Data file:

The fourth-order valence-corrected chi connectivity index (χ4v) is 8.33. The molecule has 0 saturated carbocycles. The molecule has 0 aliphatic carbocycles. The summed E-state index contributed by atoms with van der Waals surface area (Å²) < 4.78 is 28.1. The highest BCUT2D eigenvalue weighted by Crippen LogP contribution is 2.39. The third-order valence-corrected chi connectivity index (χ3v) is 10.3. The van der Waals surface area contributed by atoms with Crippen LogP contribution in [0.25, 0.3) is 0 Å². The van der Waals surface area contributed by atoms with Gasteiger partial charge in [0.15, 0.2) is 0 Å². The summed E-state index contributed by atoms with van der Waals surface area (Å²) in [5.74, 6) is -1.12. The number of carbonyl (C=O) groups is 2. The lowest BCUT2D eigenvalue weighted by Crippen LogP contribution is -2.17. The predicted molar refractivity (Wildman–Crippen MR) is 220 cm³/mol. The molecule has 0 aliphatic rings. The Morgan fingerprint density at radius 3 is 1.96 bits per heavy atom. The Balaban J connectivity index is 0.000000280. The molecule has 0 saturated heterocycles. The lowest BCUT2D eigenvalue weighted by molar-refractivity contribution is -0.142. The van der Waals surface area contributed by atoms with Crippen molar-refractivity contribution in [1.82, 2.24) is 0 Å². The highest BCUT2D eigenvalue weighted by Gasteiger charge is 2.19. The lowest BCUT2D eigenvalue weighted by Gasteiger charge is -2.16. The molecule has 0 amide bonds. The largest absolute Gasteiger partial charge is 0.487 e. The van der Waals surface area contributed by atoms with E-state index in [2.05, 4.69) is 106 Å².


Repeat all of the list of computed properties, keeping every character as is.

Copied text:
The fourth-order valence-corrected chi connectivity index (χ4v) is 8.33. The molecule has 0 saturated carbocycles. The molecule has 0 aliphatic carbocycles. The summed E-state index contributed by atoms with van der Waals surface area (Å²) < 4.78 is 28.1. The highest BCUT2D eigenvalue weighted by Crippen LogP contribution is 2.39. The third-order valence-corrected chi connectivity index (χ3v) is 10.3. The van der Waals surface area contributed by atoms with Crippen LogP contribution in [0.25, 0.3) is 0 Å². The van der Waals surface area contributed by atoms with Gasteiger partial charge in [0.15, 0.2) is 0 Å². The summed E-state index contributed by atoms with van der Waals surface area (Å²) in [5.74, 6) is -1.12. The number of carbonyl (C=O) groups is 2. The lowest BCUT2D eigenvalue weighted by Crippen LogP contribution is -2.17. The predicted molar refractivity (Wildman–Crippen MR) is 220 cm³/mol. The molecule has 0 aliphatic rings. The Morgan fingerprint density at radius 3 is 1.96 bits per heavy atom. The Balaban J connectivity index is 0.000000280. The molecule has 0 saturated heterocycles. The lowest BCUT2D eigenvalue weighted by molar-refractivity contribution is -0.142. The van der Waals surface area contributed by atoms with Crippen molar-refractivity contribution in [1.82, 2.24) is 0 Å². The highest BCUT2D eigenvalue weighted by Gasteiger charge is 2.19. The lowest BCUT2D eigenvalue weighted by Gasteiger charge is -2.16. The molecule has 0 amide bonds. The largest absolute Gasteiger partial charge is 0.487 e. The van der Waals surface area contributed by atoms with E-state index in [2.05, 4.69) is 106 Å².